Is it time for investors to wake up to climate change?
07 Feb 2019
There’s little doubt that climate change is a hugely challenging problem to solve. It’s been made more challenging by our collective failure to properly understand the connections between the economy and the environment. Even now that the realisation has dawned, there is a contradiction between our desire to maintain our current way of life and our willingness to accept that significant changes (and, very possibly, considerable sacrifices) will be necessary.
It is clear that society needs to break its addiction to fossil fuels and the carbon emissions they create. The recent report from the Intergovernmental Panel on Climate Change suggests we have just 12 years to effect the changes that will put us on the right track. The potential implications for financial markets are huge and it is crucial that institutional investors consider these issues and the associated risks in framing their investment policy.
Divest, engage or exploit?
Research from the Global Sustainable Investment Alliance records the amount of capital committed to responsible investment strategies in 2016 was around $23bn. This figure had grown 25% over the previous two years and it is almost certain that the amount has continued to grow since then. This figure does, however, encompass a range of different responsible investment approaches, including strategies which integrate the consideration of environmental factors (usually in conjunction with social and governance issues), strategies focused on engagement and exclusion-based approaches.
Therein lies one of the inherent contradictions that makes climate change so problematic: how should investors respond to climate change risk? Should institutional investors shun companies with significant fossil fuel reserves or large carbon footprints and bias portfolios towards “greener” alternatives; should they use their ability as asset owners to engage with company management to effect changes in behaviour or should they use ESG analysis to identify and exploit market mis-pricing? That all of these approaches are still found suggests there is no right answer, at least from a pure investment perspective.
Divestment may be regarded as a simple approach, but is it really effective? It certainly reduces exposure to companies that may suffer financial losses as a consequence of the transition to a low carbon economy, yet it is a very blunt instrument. In its most basic form, it focuses only on those companies with fossil fuel exposures, ignoring those other industries with large carbon footprints. It may be appropriate for some companies where the business model is in irreversible decline. Can a fossil fuel company become something different? Is it not more likely to fail rather than change?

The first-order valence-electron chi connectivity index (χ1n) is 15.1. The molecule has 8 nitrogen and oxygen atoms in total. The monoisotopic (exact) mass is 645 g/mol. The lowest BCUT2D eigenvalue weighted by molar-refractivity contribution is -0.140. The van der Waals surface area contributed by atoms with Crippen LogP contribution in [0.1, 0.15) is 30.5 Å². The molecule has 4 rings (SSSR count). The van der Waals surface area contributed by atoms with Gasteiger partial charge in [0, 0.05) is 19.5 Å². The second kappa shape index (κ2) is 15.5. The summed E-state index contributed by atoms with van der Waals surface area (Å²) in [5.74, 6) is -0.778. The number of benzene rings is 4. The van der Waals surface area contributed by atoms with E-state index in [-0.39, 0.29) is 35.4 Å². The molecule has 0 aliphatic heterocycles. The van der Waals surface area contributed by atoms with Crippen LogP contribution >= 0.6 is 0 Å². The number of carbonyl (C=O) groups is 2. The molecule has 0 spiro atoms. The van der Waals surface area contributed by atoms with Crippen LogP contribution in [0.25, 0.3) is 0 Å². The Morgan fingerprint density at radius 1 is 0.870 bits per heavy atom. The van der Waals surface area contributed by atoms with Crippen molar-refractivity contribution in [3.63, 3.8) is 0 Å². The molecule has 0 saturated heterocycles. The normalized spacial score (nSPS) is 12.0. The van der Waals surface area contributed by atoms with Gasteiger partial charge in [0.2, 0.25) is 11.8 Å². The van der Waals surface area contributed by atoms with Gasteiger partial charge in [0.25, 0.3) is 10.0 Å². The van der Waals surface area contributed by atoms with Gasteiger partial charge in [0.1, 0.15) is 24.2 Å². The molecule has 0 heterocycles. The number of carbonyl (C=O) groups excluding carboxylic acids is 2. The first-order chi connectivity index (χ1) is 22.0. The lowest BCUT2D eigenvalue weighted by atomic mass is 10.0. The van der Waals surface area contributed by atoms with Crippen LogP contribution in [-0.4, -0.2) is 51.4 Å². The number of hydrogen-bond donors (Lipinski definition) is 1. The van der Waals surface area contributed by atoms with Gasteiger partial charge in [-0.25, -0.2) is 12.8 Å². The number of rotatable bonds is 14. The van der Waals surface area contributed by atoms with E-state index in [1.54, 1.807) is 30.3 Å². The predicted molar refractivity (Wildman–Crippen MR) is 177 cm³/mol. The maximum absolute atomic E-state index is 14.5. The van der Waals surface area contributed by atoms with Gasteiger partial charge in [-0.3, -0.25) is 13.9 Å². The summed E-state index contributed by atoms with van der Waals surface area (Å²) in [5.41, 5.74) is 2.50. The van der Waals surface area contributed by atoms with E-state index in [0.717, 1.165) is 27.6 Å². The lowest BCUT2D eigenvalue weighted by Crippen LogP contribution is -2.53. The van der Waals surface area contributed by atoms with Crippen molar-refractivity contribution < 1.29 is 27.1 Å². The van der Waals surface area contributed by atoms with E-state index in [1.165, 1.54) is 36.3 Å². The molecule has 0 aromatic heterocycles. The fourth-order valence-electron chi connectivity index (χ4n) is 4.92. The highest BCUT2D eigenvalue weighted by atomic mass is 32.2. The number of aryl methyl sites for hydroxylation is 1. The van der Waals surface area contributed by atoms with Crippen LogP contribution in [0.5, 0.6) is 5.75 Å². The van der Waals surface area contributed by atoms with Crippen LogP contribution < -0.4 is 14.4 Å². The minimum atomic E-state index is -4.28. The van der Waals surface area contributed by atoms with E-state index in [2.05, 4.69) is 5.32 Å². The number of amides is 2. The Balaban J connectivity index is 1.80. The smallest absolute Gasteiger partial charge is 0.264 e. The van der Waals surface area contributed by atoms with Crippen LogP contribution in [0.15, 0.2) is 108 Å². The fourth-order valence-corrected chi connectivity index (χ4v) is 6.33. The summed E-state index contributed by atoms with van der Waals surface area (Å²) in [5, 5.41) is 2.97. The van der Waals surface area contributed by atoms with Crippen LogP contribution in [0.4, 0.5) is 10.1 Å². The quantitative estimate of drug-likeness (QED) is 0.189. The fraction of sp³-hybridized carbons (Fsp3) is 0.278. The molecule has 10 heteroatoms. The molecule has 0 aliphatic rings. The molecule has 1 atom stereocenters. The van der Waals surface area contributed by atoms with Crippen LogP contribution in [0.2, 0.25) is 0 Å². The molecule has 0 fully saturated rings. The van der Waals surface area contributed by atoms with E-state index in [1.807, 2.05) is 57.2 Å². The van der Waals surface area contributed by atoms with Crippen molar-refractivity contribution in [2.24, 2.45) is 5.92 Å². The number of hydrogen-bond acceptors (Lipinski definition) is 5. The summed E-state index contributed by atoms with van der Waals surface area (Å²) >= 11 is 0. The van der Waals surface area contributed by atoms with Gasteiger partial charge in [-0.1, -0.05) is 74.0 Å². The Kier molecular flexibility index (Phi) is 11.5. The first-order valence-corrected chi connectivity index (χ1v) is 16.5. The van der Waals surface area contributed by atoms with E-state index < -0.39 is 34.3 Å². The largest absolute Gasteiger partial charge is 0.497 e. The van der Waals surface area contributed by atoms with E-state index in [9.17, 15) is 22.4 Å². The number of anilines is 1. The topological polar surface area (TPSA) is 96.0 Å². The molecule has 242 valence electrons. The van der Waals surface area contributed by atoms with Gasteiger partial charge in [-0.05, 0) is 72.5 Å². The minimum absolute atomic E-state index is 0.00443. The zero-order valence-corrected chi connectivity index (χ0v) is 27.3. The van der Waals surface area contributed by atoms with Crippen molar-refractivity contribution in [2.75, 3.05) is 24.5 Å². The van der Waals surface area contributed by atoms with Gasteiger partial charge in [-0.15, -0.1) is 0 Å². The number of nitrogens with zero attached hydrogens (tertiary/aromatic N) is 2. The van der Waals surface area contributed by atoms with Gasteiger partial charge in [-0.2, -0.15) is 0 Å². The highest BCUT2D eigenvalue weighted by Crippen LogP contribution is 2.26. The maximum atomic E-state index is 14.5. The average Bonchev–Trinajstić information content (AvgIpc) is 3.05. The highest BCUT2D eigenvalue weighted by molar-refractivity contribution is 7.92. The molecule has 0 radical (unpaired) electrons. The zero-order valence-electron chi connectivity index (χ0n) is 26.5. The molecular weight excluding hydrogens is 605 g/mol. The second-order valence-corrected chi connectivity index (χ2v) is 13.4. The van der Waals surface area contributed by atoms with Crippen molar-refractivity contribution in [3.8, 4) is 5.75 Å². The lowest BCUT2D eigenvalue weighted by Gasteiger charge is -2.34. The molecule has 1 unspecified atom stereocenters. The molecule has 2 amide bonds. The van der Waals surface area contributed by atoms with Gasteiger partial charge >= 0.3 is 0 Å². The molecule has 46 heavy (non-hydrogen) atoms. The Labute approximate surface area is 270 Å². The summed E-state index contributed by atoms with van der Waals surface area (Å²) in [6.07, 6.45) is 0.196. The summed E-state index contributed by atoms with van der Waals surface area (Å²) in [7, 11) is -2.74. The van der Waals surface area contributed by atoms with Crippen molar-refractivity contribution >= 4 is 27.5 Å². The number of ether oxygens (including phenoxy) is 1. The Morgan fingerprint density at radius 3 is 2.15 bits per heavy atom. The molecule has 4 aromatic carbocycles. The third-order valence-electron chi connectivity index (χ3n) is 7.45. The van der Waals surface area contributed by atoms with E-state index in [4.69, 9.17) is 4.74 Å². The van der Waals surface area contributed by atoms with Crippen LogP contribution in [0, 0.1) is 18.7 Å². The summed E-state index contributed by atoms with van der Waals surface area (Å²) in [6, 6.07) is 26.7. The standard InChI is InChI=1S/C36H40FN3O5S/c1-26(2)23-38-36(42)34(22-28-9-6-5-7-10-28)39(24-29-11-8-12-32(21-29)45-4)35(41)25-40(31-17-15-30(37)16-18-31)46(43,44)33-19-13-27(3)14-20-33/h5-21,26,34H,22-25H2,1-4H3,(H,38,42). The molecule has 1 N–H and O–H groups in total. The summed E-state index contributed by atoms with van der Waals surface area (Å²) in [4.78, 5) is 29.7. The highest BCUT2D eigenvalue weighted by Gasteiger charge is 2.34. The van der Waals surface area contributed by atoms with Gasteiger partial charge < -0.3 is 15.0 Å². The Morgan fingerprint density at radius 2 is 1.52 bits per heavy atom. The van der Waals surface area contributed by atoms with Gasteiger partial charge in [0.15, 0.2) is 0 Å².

But what of those companies that may improve behaviour or even evolve to form a part of the solution? Is engagement the solution here? Do shareholders have the power to change companies? Engagement is an approach which takes time, requires patience and persistence. It can be successful, as the recent announcement from Shell to align management incentives to carbon emissions demonstrates. Yet, the success of engagement cannot be guaranteed and, to those seeking action more quickly, it may be seen as a cop-out - a delegation of responsibility.
There are a number of alternatives which lie between divestment and engagement. But these are not necessarily the extremes. Where does price come into the debate? Is it even the job of institutional investors to secure a better future for the planet; do they need to do more than understand the risks and exploit market mis-pricing in order to secure a better future for their clients’ investments?
Whatever the personal views of their stakeholders, institutional investors can no longer ignore the issues as recent regulatory progress has set a timeframe for them to begin their discussions. And that’s just the start. Institutional investors can no longer avoid the question: what should we do? How can we best act in the best interests of our stakeholders, both to deliver the financial returns, but also to recognise that these returns rely on the health of our one home?
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